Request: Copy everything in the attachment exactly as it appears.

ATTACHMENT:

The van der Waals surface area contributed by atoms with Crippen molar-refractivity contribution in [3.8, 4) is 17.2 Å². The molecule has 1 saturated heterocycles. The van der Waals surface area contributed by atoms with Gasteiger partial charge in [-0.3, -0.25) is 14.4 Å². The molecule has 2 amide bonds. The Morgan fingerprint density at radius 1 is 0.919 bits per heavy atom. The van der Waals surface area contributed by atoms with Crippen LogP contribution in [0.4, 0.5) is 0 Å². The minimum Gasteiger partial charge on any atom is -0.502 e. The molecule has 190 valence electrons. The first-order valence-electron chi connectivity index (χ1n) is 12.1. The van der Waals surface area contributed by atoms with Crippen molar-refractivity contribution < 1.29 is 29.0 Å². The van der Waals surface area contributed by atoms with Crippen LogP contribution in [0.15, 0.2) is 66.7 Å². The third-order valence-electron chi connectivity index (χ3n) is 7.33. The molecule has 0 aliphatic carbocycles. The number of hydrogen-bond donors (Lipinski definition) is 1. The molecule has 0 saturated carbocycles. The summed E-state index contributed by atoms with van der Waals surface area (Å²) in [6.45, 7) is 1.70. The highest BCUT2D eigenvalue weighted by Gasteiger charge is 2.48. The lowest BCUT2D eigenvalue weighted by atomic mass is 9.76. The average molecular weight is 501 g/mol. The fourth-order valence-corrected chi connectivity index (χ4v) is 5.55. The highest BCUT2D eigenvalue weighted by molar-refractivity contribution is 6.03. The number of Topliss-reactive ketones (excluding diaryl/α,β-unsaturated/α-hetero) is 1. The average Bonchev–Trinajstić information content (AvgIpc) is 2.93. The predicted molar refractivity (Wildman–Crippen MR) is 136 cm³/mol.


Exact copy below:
The van der Waals surface area contributed by atoms with Crippen molar-refractivity contribution in [3.8, 4) is 17.2 Å². The molecule has 1 saturated heterocycles. The van der Waals surface area contributed by atoms with Gasteiger partial charge in [-0.3, -0.25) is 14.4 Å². The molecule has 2 amide bonds. The Morgan fingerprint density at radius 1 is 0.919 bits per heavy atom. The van der Waals surface area contributed by atoms with Crippen LogP contribution in [0.4, 0.5) is 0 Å². The minimum Gasteiger partial charge on any atom is -0.502 e. The molecule has 190 valence electrons. The first-order valence-electron chi connectivity index (χ1n) is 12.1. The van der Waals surface area contributed by atoms with Crippen molar-refractivity contribution < 1.29 is 29.0 Å². The van der Waals surface area contributed by atoms with Crippen LogP contribution in [0.15, 0.2) is 66.7 Å². The third-order valence-electron chi connectivity index (χ3n) is 7.33. The molecule has 0 aliphatic carbocycles. The number of hydrogen-bond donors (Lipinski definition) is 1. The molecule has 0 saturated carbocycles. The summed E-state index contributed by atoms with van der Waals surface area (Å²) in [6.45, 7) is 1.70. The highest BCUT2D eigenvalue weighted by Gasteiger charge is 2.48. The lowest BCUT2D eigenvalue weighted by atomic mass is 9.76. The average molecular weight is 501 g/mol. The fourth-order valence-corrected chi connectivity index (χ4v) is 5.55. The highest BCUT2D eigenvalue weighted by molar-refractivity contribution is 6.03. The number of Topliss-reactive ketones (excluding diaryl/α,β-unsaturated/α-hetero) is 1. The average Bonchev–Trinajstić information content (AvgIpc) is 2.93. The predicted molar refractivity (Wildman–Crippen MR) is 136 cm³/mol.